In NYC? Go to Nix
Eating vegetarian or vegan should feel more celebration than sacrifice according to Michelin-starred chef John Fraser and James Truman (the former editorial director of Conde Nast), of Nix restaurant fame. With a focus on flavor, Nix, in Greenwich Village, uses seasonal fruits and vegetables to deliver perfectly prepared dishes that simply taste incredible.
So how did Nix get its name? Good question. Nix was named in honor of the Supreme Court case, Nix v. Hedden in May of 1893 when the court unanimously upheld that the tomato be classified as a vegetable rather than a fruit:
Botanically speaking, tomatoes are the fruit of a vine, just as are cucumbers, squashes, beans, and peas. But in the common language of the people, all these are vegetables which are grown in kitchen gardens, and with, whether eaten cooked or raw, are, like potatoes, carrots, parsnip, turnips, beets, cauliflower, cabbage, celery, and lettuce, usually served at dinner and not, like fruits generally, as dessert.”
The restaurant offers guests two menus: vegetarian and vegan, both of which provide a vast array of options. Although the menu changes seasonably, there are several very popular dishes that have stood the test of time including the Tandoor bread (which comes in both a vegan and vegetarian version so be sure to specify your preference), served piping hot with a drizzle of olive oil, with your choice of dips. The house hummus with zaatar is creamy and delicious but the Red Pepper and Walnut Dip has been known to cause more than a few diners to order another steaming hot Tandoor bread because the combination is just too good to leave any dip on the table.
Dishes are divided into “lighter” or “bolder” and are meant to be shared so order several for the table (many people find 3-4 dishes plus dessert a perfect meal). The Nix version (vegan) of the Cesear Salad with avocado, strawberries, fennel, and pink peppercorns is crispy and creamy with a slightly spicy but sweet flavor. But, the shredded kale salad tossed with almonds and rye berries in a light curry dressing can convince anyone that kale is truly king. And, the roasted carrots on a bed of black-eyed peas with a barbecue dressing and tiny pieces of sorghum popped corn is in all its simplicity (that’s a joke), just delicious.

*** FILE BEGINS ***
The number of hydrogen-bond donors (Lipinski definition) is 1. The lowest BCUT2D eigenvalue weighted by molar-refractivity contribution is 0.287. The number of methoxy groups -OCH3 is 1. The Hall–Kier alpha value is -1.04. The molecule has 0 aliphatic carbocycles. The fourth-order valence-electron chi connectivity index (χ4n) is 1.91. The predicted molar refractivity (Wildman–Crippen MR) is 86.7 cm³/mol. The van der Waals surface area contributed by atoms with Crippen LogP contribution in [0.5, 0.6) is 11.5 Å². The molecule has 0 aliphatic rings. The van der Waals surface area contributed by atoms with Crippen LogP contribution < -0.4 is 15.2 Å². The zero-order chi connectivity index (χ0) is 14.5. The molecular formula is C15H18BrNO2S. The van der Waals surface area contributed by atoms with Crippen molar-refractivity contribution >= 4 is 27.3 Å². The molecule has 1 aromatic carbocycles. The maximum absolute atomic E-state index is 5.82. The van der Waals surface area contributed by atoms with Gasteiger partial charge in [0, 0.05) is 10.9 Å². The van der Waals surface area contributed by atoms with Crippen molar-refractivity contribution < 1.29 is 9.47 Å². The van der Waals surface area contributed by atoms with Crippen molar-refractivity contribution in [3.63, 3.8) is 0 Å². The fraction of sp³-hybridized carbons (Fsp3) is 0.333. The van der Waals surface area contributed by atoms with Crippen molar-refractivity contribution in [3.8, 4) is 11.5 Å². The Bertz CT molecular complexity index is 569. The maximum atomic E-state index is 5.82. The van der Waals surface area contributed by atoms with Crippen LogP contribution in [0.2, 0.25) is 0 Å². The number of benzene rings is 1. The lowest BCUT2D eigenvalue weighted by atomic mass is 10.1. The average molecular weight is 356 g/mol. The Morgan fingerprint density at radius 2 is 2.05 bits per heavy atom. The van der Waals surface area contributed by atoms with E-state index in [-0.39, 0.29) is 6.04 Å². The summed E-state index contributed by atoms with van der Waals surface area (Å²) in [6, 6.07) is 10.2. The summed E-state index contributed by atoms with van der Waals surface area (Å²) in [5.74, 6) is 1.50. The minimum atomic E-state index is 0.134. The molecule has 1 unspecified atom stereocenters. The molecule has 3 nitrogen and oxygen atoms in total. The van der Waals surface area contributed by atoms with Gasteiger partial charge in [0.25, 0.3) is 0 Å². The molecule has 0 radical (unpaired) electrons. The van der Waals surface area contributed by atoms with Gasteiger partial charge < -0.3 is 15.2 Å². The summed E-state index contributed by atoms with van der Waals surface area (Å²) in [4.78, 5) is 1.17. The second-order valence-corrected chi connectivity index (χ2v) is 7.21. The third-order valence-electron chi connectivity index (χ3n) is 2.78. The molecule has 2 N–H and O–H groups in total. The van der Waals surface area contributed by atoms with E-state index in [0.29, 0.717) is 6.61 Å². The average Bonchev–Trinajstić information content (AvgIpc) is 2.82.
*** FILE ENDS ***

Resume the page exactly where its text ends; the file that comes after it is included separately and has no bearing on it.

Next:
Or, enjoy Nix’s version of Dim Sum: English Pea Dumplings with snap peas, ginger, and scallion oil. Don’t bypass the Bamboo Rice Stir-Fry with Lily Bulb (one of the oldest cultivated plants in the world) and Edamame – an Asian-inspired dish of moist rice and crispy vegetables, including carrots and snow peas. In fact, most dishes at Nix offer a contrast in flavors and textures, which is what makes the food so flavorful and adventurous. For vegetarians, one of my table mates swears by the creamy polenta with mushrooms (shiitake and morel) and green beans and orders this small casserole dish every time we visit (4 times and counting).
Save room for dessert because the options will blow you away. There is, of course, the show stopping grilled pineapple with “whipped cream” (vegan) and macadamia nuts that needs to be ordered early in your meal (because of the cooking time). Picture a fresh pineapple cut into quarters, grilled until the fruit is caramelized and then dressed to the nines and you get the picture.
But my favorite dessert is the Chocolate Mousse Cake (vegan) – a deeply rich moist dark chocolate cake without the heaviness of many desserts – served with a passion fruit puree. My vegetarian table mates devoured the Nun’s Puff’s: light, airy, hot donut-like puffs that are served with Mexican Chocolate and Apple Cider Dips. If you’re wondering about the name of this very popular French dessert, a nun’s puff is also known as a nun’s fart (pets-de-nonne) but Americans often refer to them as donut holes.
While many Michelin-starred restaurants come off as pretentious, there is nothing but warm hospitality at Nix where they truly want patrons (and not just vegetarians and vegans) to enjoy the dining experience in a relaxed environment. The staff is attentive but they don’t hover.
Nix is open for lunch, dinner, and weekend brunch. Located at 72 University Place (between East 10th and 11th), Nix is not to be missed. Go to the website for more information or to make reservations (highly recommended).